Former coaches and old foes at the men’s match


Coming off its win over rival Utah, the No. 52 BYU men’s tennis team returned home and swept the Nevada Wolf Pack, 7-0, on Friday.

BYU coach Brad Pearce was pleased with his team’s victories and resilience physically, emotionally and mentally and described what they accomplished this week as “incredible.” These two wins improve their record to 5-5 before they hit the road for their next two matches.

“I’m extremely proud of our guys,” Pearce said. “Preparation for a big rivalry match is physically exhausting and emotionally exhausting. To do what they did Wednesday night and come back and do it again Friday was a great effort on their part.”

The Cougars started the night off strong in doubles play. Georgy Batrakov and Patrick Kawka allowed Nevada to win only one game, and in the last game Kawka ended the game with an ace serve, finishing that match 8-1.

Keaton Cullimore and Michael Eraso clinched the doubles point for BYU on court three. Nevada tied the match at 5-5, but the Cougar duo won three games in a row to win out the match.

On court two, Spencer Smith and Francis Sargeant finished off the doubles sweep by defeating Nevada’s Victor Ouvrard and Quentin Meqe, 8-4.

The Cougars dominated in singles, winning every singles set. Smith started off the singles victories with a 6-2, 6-4 win over Moez Echarqui. Keaton won the first set 6-0, then battled back and forth in games in the second set, finally winning 6-4.

On the No. 1 court, Batrakov played an impressive and fierce match against No. 80 Wessim Derbel. Batrakov and Derbel had met before when Derbel got the better of Batrakov. Batrakov came out on top this time in a 6-4, 6-3 victory.

“It was really big for me. I was a little bit nervous to play him because he’s a really good player,” Batrakov said. “I played solid, and it was good enough for me to beat him.”

Former BYU coach Jim Pearce, Brad Pearce’s father, was impressed with Batrakov’s play.

“He needed to elevate his game and he did,” Jim Pearce said. “[Batrakov] played one of the better matches I’ve seen in college. I loved that match.”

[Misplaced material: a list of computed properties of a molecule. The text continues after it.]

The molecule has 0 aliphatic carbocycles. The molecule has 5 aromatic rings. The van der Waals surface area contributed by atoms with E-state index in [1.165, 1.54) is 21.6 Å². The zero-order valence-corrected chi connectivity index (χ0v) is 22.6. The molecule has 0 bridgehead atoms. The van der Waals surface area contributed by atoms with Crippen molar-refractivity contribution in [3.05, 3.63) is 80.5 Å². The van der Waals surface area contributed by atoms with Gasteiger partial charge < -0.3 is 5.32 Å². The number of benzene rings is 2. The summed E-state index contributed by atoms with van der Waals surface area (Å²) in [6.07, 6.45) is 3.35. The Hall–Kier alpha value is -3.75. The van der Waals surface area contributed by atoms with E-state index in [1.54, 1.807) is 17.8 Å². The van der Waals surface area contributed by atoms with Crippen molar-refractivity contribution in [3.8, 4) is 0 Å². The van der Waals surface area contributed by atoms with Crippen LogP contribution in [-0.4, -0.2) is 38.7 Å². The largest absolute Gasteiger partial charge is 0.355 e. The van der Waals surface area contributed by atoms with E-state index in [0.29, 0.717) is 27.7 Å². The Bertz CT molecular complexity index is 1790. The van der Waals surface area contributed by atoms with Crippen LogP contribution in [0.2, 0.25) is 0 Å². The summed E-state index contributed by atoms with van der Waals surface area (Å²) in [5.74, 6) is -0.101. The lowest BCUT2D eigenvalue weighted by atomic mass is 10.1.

The team travels to Colorado this week to play the United States Air Force Academy and the University of Denver.

The BYU women’s tennis team suffered a tough loss at the hands of the No. 70 Wisconsin Badgers (6-1) on Saturday, losing 4-3.

Despite the results, BYU coach Lauren Jones-Spencer was proud of the way her team fought and takes the loss as a learning experience.

“When we lose I want to make sure the girls learn from the match so we can move on and know what to do next time,” Jones-Spencer said.

The Badgers quickly took the doubles point on courts two and three, defeating both sets of Cougar partners, 8-2 and 8-1, respectively. On court one, senior Megan Price and freshman Meghan Sheehan-Dizon put up a win against Hannah Berner and Alaina Trgovich with a back and forth 8-6 victory.

Hard-hitting freshman Morgan Anderson was first off the court in singles play for the second match in a row, making quick work of Trgovich in 6-3, 6-3 win, bringing the match to a 1-1 tie. Price pushed BYU ahead after battling back being down a set to defeat Berner on the singles court 3-6, 6-2, 6-1. Wisconsin tied the match again after Nicky Stracar took the number one position over Desiree Tran, 7-5, 3-6.

Sheehan-Dizon in traditional fashion fought in a match just shy of lasting three hours. Sheehan-Dizon took the first set 6-3, then lost the second in a tie-breaker 7-5. Down 5-3 in the third set, Sheehan-Dizon won two games in a row and aced a game winning serve to tie Sarah Loebel 5-5. The back and forth advantages and sets finally ended as Sheehan-Dizon took the final set 7-6 (7-4). This is Sheehan-Dizon’s fourth straight singles win.

Wisconsin tied the match again in the number six position as Aleksandra Markovic defeated Lisa Waldron 6-2, 6-0.

With the match on the line on the final court BYU’s Aubrey Paul and Wiscon’s Nova Patel battled it out. Paul took the first set, 7-6 but lost the second 6-3. In the third set Patel took an early 2-0 lead, but Paul came back and tied the match. Patel then won three games in a row. But Paul fought back and brought the set within reach at 4-5, but Patel took the final game to win the set 6-4, and the overall match for Wisconsin.

After the match Jones-Spencer talked to the team about how hard they played and the pressure that comes with close matches.

“She said she was really proud of us and that we fought hard,” Sheehan-Dizon said. “She said we need to keep playing our game and even under pressure to trust ourselves and don’t succumb to the pressure.”

The Cougars hit the road for the next month with matches next weekend in Pullman, Wash., to take on the Washington State Cougars and the Idaho Vandals.

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